Sharing a new vision for LACMA

May 2, 2013 

"Urban Light" won't be on the only LACMA artwork visible from Wilshire if a new architectural plan is adopted.

An architectural reimagining of the Los Angeles County Museum of Art is being unveiled next month—and transparency, in every sense of the word, is on the table.

Pritzker Prize-winning architect Peter Zumthor, who has been working on the plan with LACMA director Michael Govan, envisions a design that would open the museum up to its surroundings, making it possible for passersby to view works of art, and even traditionally closed-door activities like the installation of exhibitions, without entering the museum.

“Visitors can look out; those outside can look in. From the ground, and in elevation, the museum is mostly transparent,” the Swiss architect said in a statement. Zumthor described his idea for the museum as “an organic shape, like a water lily, floating and open with 360 degrees of glass facing Hancock Park, the La Brea Tar Pits, Wilshire Boulevard, Chris Burden’s Urban Light, and Renzo Piano’s new galleries.”

A model of Zumthor’s proposed design—along with other images from LACMA and its site stretching back to the Pleistocene Era—will be on display at the museum from June 9 through September 15. The exhibition, “The Presence of the Past: Peter Zumthor Reconsiders LACMA,” is part of the modern architecture spinoff of the Getty-funded Pacific Standard Time initiative.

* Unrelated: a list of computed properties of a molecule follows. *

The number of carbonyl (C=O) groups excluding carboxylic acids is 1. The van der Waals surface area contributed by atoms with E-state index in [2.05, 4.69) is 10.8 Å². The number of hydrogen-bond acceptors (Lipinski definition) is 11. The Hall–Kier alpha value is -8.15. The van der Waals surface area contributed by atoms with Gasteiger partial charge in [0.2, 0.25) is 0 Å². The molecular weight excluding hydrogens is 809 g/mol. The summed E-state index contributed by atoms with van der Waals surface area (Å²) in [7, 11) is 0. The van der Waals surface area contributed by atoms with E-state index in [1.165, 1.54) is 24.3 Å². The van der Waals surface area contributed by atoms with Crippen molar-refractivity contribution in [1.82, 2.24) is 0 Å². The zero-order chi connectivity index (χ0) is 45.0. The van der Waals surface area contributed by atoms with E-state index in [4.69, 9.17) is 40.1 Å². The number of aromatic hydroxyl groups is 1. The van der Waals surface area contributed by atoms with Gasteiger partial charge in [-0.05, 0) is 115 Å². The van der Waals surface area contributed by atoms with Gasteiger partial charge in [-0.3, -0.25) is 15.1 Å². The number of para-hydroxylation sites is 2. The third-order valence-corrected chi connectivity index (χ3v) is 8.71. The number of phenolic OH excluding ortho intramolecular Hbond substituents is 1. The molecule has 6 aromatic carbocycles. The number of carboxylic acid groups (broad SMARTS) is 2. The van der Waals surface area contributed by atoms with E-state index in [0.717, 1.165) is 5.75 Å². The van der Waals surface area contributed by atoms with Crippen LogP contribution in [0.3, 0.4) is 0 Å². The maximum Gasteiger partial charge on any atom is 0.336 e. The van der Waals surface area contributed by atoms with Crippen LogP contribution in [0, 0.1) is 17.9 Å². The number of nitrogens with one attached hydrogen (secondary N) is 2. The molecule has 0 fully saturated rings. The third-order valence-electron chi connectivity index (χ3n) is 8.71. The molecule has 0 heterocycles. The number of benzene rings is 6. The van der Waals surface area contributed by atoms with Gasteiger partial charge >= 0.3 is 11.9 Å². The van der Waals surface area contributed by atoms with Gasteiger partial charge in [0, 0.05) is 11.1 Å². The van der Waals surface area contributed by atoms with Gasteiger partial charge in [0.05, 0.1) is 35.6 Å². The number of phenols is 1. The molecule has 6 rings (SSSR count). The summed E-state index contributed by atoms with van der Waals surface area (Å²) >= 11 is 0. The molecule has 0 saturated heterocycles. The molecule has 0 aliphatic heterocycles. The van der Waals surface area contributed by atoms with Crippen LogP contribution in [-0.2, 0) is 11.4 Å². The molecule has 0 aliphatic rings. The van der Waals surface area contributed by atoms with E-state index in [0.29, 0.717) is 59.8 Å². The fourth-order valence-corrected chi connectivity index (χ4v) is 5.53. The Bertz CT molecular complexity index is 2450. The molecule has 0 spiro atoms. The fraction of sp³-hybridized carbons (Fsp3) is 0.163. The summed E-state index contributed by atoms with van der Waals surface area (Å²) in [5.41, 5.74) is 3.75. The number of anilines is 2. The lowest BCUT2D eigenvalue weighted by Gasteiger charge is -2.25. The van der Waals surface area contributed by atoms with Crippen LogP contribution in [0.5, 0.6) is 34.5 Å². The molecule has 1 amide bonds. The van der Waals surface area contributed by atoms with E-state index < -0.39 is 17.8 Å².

Although the project is in the preliminary stages, museum officials said they hope to engage the public early in a conversation about LACMA’s evolution.

Beyond the aesthetics, one aim of the project is to make the museum completely solar-powered, with energy left over to share.

“A huge roof covered in solar tiles literally soaks up the energy of the California sun,” Zumthor said in his statement. “The building gives more energy back to its neighbors than it takes from the city.”

Creating the new LACMA would mean replacing some of the museum’s existing buildings by William Pereira, which are aging and in need of repair.

The Renzo Piano-designed Broad Contemporary Art Museum and Resnick Pavilion would not be affected, and neither would a new motion picture museum that Piano and Zoltan Pali are designing for the May Co. building on the site.

It’s not the first time the museum has sought to remake itself in recent years. Rem Koolhaas, the Dutch architect, had proposed a similarly ambitious makeover but that project, approved by LACMA’s board in 2001, was tabled before it came to fruition.

Details of the current project under consideration were first reported in the Wall Street Journal and Los Angeles Times.

Posted 5/3/13

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